We Americans don’t often think of motorcycles as being purely utilitarian, since we use them mostly for traveling to interesting places, sporting along back roads and maybe a bit of backwoods exploring. But Honda figured there could be a market for this eminently efficient little go-anywhere 125, rigged to do all sorts of jobs around the farm or on the ranch. Back when horses were considered the standard get-around vehicle, roads and tracks were often narrow and twisty, prone to getting muddy after a rain, and that darned critter had to be fed even when it wasn’t being ridden.
Honda first used the CT designation in 1964, for the CT200, a high-piped explorer bike with a single seat. And a 90cc engine; obviously some marketing type felt the 200 number would sell more bikes than the diminutive 90. By 1966 Honda understood that buyers appreciated a more honest designation and changed the alpha-numerology to CT90. The T stood for Trail, as in a machine that was capable of following rustic paths through the woods, perhaps leading to wondrous adventures.
Then in 1971 Honda introduced a little 122cc OHC single-cylinder engine with a one-piece cylinder head in the SL125 Motorsport model, later used in the TL125 Trials version and a few months later in the XL125 dual-purpose bike. For 1976 this engine was modified slightly, with a two-piece head and the cubic capacity increased to 124cc.
After the XL125 was introduced, the Australian importers decided there could be a more useful purpose to this machine. First, they made the saddle more comfortable, since riders might have to spend a long time on the bike. And the saddle was for just one person, backed up by a big luggage rack good for carrying lots of stuff, from sacks of grain to sick lambs. Sheep stations in Australia often ran to thousands of acres, and here in Texas we had the King Ranch. A smaller front wheel was preferable for handling, and the CT got a 19 incher rather than 21 on the XL. The first three gears in the transmission were lowered for more plunking power. The original CT125 frame had a geometry that was similar to the Trials bikes, useful in the rough but not on the road; that was changed in 1976 to improve rideablity.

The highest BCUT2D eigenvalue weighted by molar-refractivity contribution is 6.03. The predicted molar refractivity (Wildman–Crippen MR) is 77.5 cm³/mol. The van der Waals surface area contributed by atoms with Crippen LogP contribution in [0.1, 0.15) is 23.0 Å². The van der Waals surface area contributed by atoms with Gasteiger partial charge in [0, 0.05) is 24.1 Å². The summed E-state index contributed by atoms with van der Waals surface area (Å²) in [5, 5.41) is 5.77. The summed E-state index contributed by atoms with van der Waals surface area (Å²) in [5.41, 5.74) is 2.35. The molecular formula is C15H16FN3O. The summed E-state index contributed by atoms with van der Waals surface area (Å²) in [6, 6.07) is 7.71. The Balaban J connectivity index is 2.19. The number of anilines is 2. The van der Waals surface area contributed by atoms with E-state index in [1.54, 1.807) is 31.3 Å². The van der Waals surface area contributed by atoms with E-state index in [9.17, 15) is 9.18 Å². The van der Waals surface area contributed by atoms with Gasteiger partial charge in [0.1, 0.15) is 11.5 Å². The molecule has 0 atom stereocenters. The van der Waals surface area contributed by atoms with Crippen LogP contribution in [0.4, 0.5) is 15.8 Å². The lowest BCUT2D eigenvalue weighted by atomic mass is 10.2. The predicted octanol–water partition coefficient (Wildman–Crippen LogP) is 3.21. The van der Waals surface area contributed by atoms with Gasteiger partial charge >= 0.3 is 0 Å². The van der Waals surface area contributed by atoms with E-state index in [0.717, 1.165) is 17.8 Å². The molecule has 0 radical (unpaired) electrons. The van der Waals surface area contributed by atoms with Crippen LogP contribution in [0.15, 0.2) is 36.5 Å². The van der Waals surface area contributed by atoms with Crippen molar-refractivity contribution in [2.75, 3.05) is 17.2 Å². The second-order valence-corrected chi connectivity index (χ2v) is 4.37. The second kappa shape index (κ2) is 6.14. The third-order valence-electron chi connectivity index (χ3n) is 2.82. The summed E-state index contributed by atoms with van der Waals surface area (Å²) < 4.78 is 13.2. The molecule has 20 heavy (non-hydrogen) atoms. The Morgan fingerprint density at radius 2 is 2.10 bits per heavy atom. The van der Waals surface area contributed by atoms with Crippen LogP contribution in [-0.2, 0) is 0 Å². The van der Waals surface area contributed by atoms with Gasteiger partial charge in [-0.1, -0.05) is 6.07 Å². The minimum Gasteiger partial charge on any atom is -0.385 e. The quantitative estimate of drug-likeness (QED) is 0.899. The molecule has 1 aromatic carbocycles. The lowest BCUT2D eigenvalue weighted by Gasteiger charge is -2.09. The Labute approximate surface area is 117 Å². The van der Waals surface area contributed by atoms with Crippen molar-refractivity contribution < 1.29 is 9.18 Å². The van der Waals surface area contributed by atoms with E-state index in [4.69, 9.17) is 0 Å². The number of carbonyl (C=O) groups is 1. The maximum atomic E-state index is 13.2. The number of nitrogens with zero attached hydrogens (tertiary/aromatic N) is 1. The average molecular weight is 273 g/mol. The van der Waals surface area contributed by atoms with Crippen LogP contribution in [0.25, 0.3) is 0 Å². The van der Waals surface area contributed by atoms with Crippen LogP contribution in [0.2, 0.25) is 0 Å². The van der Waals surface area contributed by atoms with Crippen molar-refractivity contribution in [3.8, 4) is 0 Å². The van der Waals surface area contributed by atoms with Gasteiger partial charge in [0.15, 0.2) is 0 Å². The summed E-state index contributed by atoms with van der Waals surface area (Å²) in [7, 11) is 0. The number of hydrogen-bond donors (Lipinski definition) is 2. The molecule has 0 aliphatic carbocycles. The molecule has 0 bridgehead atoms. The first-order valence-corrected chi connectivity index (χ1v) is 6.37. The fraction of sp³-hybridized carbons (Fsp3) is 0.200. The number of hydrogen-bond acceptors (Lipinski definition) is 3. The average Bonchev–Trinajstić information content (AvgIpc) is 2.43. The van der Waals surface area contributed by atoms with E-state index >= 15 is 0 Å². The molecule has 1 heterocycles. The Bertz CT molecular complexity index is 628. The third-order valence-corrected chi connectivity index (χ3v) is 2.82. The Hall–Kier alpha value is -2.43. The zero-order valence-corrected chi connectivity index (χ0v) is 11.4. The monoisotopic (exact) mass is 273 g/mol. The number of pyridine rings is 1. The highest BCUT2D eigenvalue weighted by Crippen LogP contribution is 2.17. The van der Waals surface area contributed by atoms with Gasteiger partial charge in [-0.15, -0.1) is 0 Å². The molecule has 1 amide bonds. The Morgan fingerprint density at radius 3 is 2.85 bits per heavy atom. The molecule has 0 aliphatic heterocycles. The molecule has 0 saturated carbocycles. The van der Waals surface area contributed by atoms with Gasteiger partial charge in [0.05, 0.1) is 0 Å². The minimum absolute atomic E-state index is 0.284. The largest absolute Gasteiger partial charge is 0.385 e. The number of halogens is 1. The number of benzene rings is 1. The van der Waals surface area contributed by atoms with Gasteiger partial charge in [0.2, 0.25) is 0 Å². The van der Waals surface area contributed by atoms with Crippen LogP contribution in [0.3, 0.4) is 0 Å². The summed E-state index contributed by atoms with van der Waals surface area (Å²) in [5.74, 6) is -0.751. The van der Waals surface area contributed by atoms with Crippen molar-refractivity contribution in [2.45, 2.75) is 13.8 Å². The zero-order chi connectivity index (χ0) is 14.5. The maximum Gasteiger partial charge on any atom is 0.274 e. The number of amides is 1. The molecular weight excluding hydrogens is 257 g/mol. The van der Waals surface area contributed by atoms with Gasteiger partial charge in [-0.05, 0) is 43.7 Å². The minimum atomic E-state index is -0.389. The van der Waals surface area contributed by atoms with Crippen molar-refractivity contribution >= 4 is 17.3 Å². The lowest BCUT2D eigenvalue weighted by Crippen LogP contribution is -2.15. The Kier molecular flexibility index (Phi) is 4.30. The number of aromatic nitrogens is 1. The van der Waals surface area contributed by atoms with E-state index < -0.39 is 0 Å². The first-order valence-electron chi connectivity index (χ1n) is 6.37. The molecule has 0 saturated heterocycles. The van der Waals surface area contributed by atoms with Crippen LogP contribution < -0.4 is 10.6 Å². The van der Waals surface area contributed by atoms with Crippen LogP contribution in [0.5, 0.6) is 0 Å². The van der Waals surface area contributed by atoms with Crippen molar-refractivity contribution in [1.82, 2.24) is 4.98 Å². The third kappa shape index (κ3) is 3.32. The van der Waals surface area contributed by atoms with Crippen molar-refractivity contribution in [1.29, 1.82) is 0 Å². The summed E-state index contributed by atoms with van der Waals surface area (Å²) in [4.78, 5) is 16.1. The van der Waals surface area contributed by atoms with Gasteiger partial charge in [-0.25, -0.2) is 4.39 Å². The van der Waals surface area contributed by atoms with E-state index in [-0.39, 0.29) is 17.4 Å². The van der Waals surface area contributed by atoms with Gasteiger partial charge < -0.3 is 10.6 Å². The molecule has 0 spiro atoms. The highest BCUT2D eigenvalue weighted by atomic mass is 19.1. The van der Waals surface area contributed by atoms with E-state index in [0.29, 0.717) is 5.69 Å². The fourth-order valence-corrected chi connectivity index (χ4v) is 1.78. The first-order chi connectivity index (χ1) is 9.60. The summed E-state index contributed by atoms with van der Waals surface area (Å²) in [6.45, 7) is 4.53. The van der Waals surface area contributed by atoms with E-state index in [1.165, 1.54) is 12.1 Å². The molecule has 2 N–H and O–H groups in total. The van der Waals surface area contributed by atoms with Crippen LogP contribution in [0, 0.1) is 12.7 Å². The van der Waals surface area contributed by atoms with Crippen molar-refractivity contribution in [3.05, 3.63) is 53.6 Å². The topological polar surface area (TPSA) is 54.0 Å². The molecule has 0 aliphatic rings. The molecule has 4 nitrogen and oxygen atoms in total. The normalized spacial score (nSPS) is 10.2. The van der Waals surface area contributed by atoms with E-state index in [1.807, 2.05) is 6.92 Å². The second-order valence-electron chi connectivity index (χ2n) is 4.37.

American Honda decided to import this model for 1977. That piqued the interest of someone in the U.S. Department of Agriculture, which ordered a bunch—how many appears to be unknown. Apparently the government soon lost interest, and American motorcyclists were equally disinterested. Honda had to get rid of its stock, so dealers who wanted Gold Wings and CB750s and XL350s had to buy some of these. Besides Honda’s official “Motorcycle Identification Guide 1959- 2000,” the only mention of the CT125 that I could find was in a 12-page color ad in the February 1977 issue of “Cycle” magazine describing many of Honda’s 34 models that were available that year, including the three-wheeled ATC 90. Rather than being touted as a useful working vehicle for farm or ranch, the CT was described as being a pleasant little adventure bike good for traipsing off the roads.
Its engine had a bore of 56mm, stroke 49mm, with a chain-driven overhead camshaft. A single Keihin carburetor fed the engine from the 1.6-gallon tank, while a trochoid pump circulated 1.6 quarts of oil through the engine and transmission. Compression ratio on the XL was a hefty 9.4:1, while on the CT it was lowered to a modest 8:1, considering the engine would probably spend a lot of time idling. The Australian model actually had a clutch that could be locked in disengagement while in gear, perhaps useful for opening and closing gates without having to fumble for neutral. Apparently U.S. laws were not happy with that notion and the device did not appear on the version sold here.
Power went back via helical gearing to a wet multi-plate clutch, then through five gears, and onto the 14-tooth front sprocket that was connected to the big 52-toother at the rear wheel. And the chain was fully enclosed, which meant it rarely needed adjustment. A tubular steel frame cradled the engine, with an inverted (upsidedown) oil-damped telescopic fork up front having 4.5 inches of travel. A pair of oil-damped shock absorbers at the back had 2.5 inches of movement. Small single-leading-shoe drum brakes were on both wheels, good for stopping in the rough, and capable on paved roads since the bike had a top speed of less than 60 mph. A modest 51 inches connected the two axles.
The single seat was 32 inches above the ground and quite comfortable, the only distraction being the 80-mph speedometer, with turn signal, high beam and neutral indicator lights. Wide handlebars had brush protectors to keep vegetation from beating on the rider’s hands. The crankcase itself had a long steel loop protecting it on both sides, as well as a bash plate underneath. An interesting addition were the big mud flaps on the back of both fenders, a sure indication that this Honda was expected to go to very muddy places. At the back of the left side of the swingarm, close to the shock, was a small handle bolted securely in place. Now, this could be used for dragging a deer out of the woods, or more likely it was a handhold for when the rear wheel was properly stuck in the mud and needed to be lifted out. With gas in the tank, the bike’s weight was only 250 pounds.
Worldwide, the CT125 was on the market from 1975 to 1985, but in the U.S. it was one year only. Farmers and ranchers appeared much more interested in the ATC 90 than in this two-wheeler. And sporty types opted for the XL125.